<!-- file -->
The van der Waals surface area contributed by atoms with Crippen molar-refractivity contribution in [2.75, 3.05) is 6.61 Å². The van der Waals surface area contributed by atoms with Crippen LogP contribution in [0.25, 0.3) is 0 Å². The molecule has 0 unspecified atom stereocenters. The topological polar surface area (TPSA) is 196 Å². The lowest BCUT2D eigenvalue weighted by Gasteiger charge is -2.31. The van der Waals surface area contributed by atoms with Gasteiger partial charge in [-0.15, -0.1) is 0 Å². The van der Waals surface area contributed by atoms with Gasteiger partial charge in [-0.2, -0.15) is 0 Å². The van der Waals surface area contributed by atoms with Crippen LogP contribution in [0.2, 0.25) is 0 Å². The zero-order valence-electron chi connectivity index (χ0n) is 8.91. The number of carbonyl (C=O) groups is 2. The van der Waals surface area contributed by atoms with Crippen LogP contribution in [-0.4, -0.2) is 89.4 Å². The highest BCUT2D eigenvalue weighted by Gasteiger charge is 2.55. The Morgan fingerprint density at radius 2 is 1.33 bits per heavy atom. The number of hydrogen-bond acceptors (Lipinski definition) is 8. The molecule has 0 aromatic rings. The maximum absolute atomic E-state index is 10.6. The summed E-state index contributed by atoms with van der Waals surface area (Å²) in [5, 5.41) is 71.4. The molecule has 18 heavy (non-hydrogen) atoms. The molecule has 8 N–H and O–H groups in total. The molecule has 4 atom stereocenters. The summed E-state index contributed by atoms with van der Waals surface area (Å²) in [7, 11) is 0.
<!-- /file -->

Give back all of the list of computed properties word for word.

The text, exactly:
The van der Waals surface area contributed by atoms with Crippen molar-refractivity contribution in [2.75, 3.05) is 6.61 Å². The van der Waals surface area contributed by atoms with Crippen LogP contribution in [0.25, 0.3) is 0 Å². The molecule has 0 unspecified atom stereocenters. The topological polar surface area (TPSA) is 196 Å². The lowest BCUT2D eigenvalue weighted by Gasteiger charge is -2.31. The van der Waals surface area contributed by atoms with Gasteiger partial charge in [-0.15, -0.1) is 0 Å². The van der Waals surface area contributed by atoms with Gasteiger partial charge in [-0.2, -0.15) is 0 Å². The van der Waals surface area contributed by atoms with Crippen LogP contribution in [0.2, 0.25) is 0 Å². The zero-order valence-electron chi connectivity index (χ0n) is 8.91. The number of carbonyl (C=O) groups is 2. The van der Waals surface area contributed by atoms with Crippen LogP contribution in [-0.4, -0.2) is 89.4 Å². The highest BCUT2D eigenvalue weighted by Gasteiger charge is 2.55. The Morgan fingerprint density at radius 2 is 1.33 bits per heavy atom. The number of hydrogen-bond acceptors (Lipinski definition) is 8. The molecule has 0 aromatic rings. The maximum absolute atomic E-state index is 10.6. The summed E-state index contributed by atoms with van der Waals surface area (Å²) in [5, 5.41) is 71.4. The molecule has 18 heavy (non-hydrogen) atoms. The molecule has 8 N–H and O–H groups in total. The molecule has 4 atom stereocenters. The summed E-state index contributed by atoms with van der Waals surface area (Å²) in [7, 11) is 0.